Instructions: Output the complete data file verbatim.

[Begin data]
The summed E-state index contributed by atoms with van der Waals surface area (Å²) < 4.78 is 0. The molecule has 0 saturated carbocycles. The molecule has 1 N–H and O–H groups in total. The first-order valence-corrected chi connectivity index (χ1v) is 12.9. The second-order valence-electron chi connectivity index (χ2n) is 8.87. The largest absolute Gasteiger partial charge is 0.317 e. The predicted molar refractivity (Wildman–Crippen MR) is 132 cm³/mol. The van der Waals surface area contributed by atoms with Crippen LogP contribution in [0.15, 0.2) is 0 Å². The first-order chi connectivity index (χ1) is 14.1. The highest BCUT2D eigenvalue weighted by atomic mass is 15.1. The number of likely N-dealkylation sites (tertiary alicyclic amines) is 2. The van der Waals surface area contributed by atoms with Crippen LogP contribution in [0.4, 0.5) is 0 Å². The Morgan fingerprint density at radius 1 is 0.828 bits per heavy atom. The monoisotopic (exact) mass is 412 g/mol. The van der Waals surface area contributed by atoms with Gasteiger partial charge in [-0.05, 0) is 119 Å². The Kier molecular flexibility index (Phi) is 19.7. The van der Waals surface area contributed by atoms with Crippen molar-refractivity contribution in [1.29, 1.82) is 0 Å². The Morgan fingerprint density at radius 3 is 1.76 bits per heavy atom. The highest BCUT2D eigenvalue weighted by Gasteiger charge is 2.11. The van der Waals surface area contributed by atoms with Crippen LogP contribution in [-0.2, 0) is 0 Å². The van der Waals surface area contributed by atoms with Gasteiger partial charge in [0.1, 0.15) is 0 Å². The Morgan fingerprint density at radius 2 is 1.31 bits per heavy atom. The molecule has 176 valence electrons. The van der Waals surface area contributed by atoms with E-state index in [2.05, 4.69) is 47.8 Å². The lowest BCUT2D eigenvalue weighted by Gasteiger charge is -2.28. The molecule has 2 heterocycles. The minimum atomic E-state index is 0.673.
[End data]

The summed E-state index contributed by atoms with van der Waals surface area (Å²) < 4.78 is 0. The molecule has 0 saturated carbocycles. The molecule has 1 N–H and O–H groups in total. The first-order valence-corrected chi connectivity index (χ1v) is 12.9. The second-order valence-electron chi connectivity index (χ2n) is 8.87. The largest absolute Gasteiger partial charge is 0.317 e. The predicted molar refractivity (Wildman–Crippen MR) is 132 cm³/mol. The van der Waals surface area contributed by atoms with Crippen LogP contribution in [0.15, 0.2) is 0 Å². The first-order chi connectivity index (χ1) is 14.1. The highest BCUT2D eigenvalue weighted by atomic mass is 15.1. The number of likely N-dealkylation sites (tertiary alicyclic amines) is 2. The van der Waals surface area contributed by atoms with Crippen LogP contribution in [0.4, 0.5) is 0 Å². The Morgan fingerprint density at radius 1 is 0.828 bits per heavy atom. The monoisotopic (exact) mass is 412 g/mol. The van der Waals surface area contributed by atoms with Gasteiger partial charge in [-0.05, 0) is 119 Å². The Kier molecular flexibility index (Phi) is 19.7. The van der Waals surface area contributed by atoms with Crippen molar-refractivity contribution in [1.29, 1.82) is 0 Å². The Morgan fingerprint density at radius 3 is 1.76 bits per heavy atom. The highest BCUT2D eigenvalue weighted by Gasteiger charge is 2.11. The van der Waals surface area contributed by atoms with Crippen LogP contribution in [-0.2, 0) is 0 Å². The van der Waals surface area contributed by atoms with Gasteiger partial charge in [0.1, 0.15) is 0 Å². The Morgan fingerprint density at radius 2 is 1.31 bits per heavy atom. The molecule has 176 valence electrons. The van der Waals surface area contributed by atoms with E-state index in [2.05, 4.69) is 47.8 Å². The lowest BCUT2D eigenvalue weighted by Gasteiger charge is -2.28. The molecule has 2 heterocycles. The minimum atomic E-state index is 0.673.